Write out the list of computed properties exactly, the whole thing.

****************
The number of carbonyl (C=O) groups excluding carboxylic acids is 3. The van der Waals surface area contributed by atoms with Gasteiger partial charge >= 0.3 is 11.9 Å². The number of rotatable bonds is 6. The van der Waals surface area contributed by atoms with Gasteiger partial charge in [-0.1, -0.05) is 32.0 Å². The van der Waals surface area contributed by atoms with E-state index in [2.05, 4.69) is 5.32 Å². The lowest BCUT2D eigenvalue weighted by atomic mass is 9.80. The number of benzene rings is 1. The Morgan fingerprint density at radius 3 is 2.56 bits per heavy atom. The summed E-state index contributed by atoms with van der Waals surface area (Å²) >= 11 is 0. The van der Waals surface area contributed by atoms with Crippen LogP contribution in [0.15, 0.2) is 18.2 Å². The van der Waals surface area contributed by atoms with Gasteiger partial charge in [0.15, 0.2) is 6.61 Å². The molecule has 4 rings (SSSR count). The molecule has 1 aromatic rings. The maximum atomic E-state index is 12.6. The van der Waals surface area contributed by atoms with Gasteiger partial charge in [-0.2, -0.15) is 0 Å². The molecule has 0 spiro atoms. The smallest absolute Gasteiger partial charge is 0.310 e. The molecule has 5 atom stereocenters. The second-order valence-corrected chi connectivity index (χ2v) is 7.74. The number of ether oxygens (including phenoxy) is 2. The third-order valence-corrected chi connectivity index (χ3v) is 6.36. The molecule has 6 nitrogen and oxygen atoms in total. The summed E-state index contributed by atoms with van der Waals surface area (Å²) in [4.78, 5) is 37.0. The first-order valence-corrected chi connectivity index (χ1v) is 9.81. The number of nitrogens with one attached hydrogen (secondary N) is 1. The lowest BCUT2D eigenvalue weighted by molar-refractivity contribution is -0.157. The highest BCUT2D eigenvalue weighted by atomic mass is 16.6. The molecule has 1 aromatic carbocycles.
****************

The number of carbonyl (C=O) groups excluding carboxylic acids is 3. The van der Waals surface area contributed by atoms with Gasteiger partial charge >= 0.3 is 11.9 Å². The number of rotatable bonds is 6. The van der Waals surface area contributed by atoms with Gasteiger partial charge in [-0.1, -0.05) is 32.0 Å². The van der Waals surface area contributed by atoms with E-state index in [2.05, 4.69) is 5.32 Å². The lowest BCUT2D eigenvalue weighted by atomic mass is 9.80. The number of benzene rings is 1. The Morgan fingerprint density at radius 3 is 2.56 bits per heavy atom. The summed E-state index contributed by atoms with van der Waals surface area (Å²) >= 11 is 0. The van der Waals surface area contributed by atoms with Crippen LogP contribution in [0.15, 0.2) is 18.2 Å². The van der Waals surface area contributed by atoms with Gasteiger partial charge in [0.15, 0.2) is 6.61 Å². The molecule has 4 rings (SSSR count). The molecule has 1 aromatic rings. The maximum atomic E-state index is 12.6. The van der Waals surface area contributed by atoms with Gasteiger partial charge in [-0.2, -0.15) is 0 Å². The molecule has 0 spiro atoms. The smallest absolute Gasteiger partial charge is 0.310 e. The molecule has 5 atom stereocenters. The second-order valence-corrected chi connectivity index (χ2v) is 7.74. The number of ether oxygens (including phenoxy) is 2. The third-order valence-corrected chi connectivity index (χ3v) is 6.36. The molecule has 6 nitrogen and oxygen atoms in total. The summed E-state index contributed by atoms with van der Waals surface area (Å²) in [4.78, 5) is 37.0. The first-order valence-corrected chi connectivity index (χ1v) is 9.81. The number of nitrogens with one attached hydrogen (secondary N) is 1. The lowest BCUT2D eigenvalue weighted by molar-refractivity contribution is -0.157. The highest BCUT2D eigenvalue weighted by atomic mass is 16.6. The molecule has 1 aromatic carbocycles.